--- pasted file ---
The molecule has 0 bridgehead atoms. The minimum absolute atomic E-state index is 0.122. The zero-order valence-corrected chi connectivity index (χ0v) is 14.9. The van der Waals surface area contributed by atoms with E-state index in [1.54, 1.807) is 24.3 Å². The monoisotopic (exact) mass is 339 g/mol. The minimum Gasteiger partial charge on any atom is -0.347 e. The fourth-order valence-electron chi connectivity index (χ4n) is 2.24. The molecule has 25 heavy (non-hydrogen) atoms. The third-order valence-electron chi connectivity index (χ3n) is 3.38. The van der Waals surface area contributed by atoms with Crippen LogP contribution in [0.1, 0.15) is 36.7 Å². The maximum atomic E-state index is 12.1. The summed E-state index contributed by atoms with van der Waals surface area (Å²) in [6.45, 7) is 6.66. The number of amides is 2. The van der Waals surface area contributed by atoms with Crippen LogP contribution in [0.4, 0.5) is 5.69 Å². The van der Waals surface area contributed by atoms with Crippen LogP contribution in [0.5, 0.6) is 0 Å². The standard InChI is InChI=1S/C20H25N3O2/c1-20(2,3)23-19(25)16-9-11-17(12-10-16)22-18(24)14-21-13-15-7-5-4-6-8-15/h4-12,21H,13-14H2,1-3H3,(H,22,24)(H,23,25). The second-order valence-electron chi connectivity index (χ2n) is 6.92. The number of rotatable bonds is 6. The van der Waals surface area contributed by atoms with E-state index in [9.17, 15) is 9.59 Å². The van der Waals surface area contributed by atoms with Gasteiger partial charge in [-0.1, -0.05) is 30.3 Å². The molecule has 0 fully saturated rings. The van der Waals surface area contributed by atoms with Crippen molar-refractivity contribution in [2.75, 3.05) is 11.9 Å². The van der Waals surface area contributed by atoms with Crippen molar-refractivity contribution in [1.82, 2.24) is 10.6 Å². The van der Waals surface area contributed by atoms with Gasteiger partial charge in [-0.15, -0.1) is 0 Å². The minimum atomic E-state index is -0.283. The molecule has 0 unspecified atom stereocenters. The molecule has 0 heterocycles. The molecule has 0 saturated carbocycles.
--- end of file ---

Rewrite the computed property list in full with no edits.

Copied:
The molecule has 0 bridgehead atoms. The minimum absolute atomic E-state index is 0.122. The zero-order valence-corrected chi connectivity index (χ0v) is 14.9. The van der Waals surface area contributed by atoms with E-state index in [1.54, 1.807) is 24.3 Å². The monoisotopic (exact) mass is 339 g/mol. The minimum Gasteiger partial charge on any atom is -0.347 e. The fourth-order valence-electron chi connectivity index (χ4n) is 2.24. The molecule has 25 heavy (non-hydrogen) atoms. The third-order valence-electron chi connectivity index (χ3n) is 3.38. The van der Waals surface area contributed by atoms with Crippen LogP contribution in [0.1, 0.15) is 36.7 Å². The maximum atomic E-state index is 12.1. The summed E-state index contributed by atoms with van der Waals surface area (Å²) in [6.45, 7) is 6.66. The number of amides is 2. The van der Waals surface area contributed by atoms with Crippen LogP contribution in [0.4, 0.5) is 5.69 Å². The van der Waals surface area contributed by atoms with Crippen LogP contribution in [0.5, 0.6) is 0 Å². The standard InChI is InChI=1S/C20H25N3O2/c1-20(2,3)23-19(25)16-9-11-17(12-10-16)22-18(24)14-21-13-15-7-5-4-6-8-15/h4-12,21H,13-14H2,1-3H3,(H,22,24)(H,23,25). The second-order valence-electron chi connectivity index (χ2n) is 6.92. The number of rotatable bonds is 6. The van der Waals surface area contributed by atoms with E-state index in [9.17, 15) is 9.59 Å². The van der Waals surface area contributed by atoms with Gasteiger partial charge in [-0.1, -0.05) is 30.3 Å². The molecule has 0 fully saturated rings. The van der Waals surface area contributed by atoms with Crippen molar-refractivity contribution in [2.75, 3.05) is 11.9 Å². The van der Waals surface area contributed by atoms with Crippen molar-refractivity contribution in [1.82, 2.24) is 10.6 Å². The van der Waals surface area contributed by atoms with Gasteiger partial charge in [-0.15, -0.1) is 0 Å². The minimum atomic E-state index is -0.283. The molecule has 0 unspecified atom stereocenters. The molecule has 0 heterocycles. The molecule has 0 saturated carbocycles.